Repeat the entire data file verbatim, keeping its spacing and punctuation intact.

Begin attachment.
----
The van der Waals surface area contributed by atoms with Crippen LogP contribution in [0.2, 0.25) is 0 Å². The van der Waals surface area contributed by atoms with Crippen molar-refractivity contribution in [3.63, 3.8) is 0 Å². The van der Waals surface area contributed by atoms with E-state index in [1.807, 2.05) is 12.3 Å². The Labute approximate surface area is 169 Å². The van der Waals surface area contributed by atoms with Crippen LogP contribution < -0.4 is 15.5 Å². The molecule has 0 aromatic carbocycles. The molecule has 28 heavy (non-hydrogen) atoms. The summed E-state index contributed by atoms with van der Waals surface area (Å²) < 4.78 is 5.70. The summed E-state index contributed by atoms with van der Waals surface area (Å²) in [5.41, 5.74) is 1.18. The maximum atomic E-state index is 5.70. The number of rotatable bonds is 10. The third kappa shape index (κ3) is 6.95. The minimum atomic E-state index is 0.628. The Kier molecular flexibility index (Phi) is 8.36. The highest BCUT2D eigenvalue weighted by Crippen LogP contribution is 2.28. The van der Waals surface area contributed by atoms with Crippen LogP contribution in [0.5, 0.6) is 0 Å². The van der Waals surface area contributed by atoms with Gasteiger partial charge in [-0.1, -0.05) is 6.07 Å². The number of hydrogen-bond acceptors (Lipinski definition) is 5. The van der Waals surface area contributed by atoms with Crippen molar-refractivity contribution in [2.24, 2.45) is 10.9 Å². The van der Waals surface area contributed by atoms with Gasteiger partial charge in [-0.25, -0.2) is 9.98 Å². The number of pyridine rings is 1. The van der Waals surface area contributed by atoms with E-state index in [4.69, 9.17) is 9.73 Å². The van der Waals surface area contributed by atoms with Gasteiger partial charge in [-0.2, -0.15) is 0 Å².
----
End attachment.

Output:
The van der Waals surface area contributed by atoms with Crippen LogP contribution in [0.2, 0.25) is 0 Å². The van der Waals surface area contributed by atoms with Crippen molar-refractivity contribution in [3.63, 3.8) is 0 Å². The van der Waals surface area contributed by atoms with E-state index in [1.807, 2.05) is 12.3 Å². The Labute approximate surface area is 169 Å². The van der Waals surface area contributed by atoms with Crippen LogP contribution < -0.4 is 15.5 Å². The molecule has 0 aromatic carbocycles. The molecule has 28 heavy (non-hydrogen) atoms. The summed E-state index contributed by atoms with van der Waals surface area (Å²) < 4.78 is 5.70. The summed E-state index contributed by atoms with van der Waals surface area (Å²) in [5.41, 5.74) is 1.18. The maximum atomic E-state index is 5.70. The number of rotatable bonds is 10. The third kappa shape index (κ3) is 6.95. The minimum atomic E-state index is 0.628. The Kier molecular flexibility index (Phi) is 8.36. The highest BCUT2D eigenvalue weighted by Crippen LogP contribution is 2.28. The van der Waals surface area contributed by atoms with Crippen LogP contribution in [0.5, 0.6) is 0 Å². The van der Waals surface area contributed by atoms with Gasteiger partial charge in [-0.1, -0.05) is 6.07 Å². The number of hydrogen-bond acceptors (Lipinski definition) is 5. The van der Waals surface area contributed by atoms with Crippen molar-refractivity contribution in [2.24, 2.45) is 10.9 Å². The van der Waals surface area contributed by atoms with Gasteiger partial charge in [-0.25, -0.2) is 9.98 Å². The number of pyridine rings is 1. The van der Waals surface area contributed by atoms with E-state index in [4.69, 9.17) is 9.73 Å². The van der Waals surface area contributed by atoms with Gasteiger partial charge in [-0.2, -0.15) is 0 Å².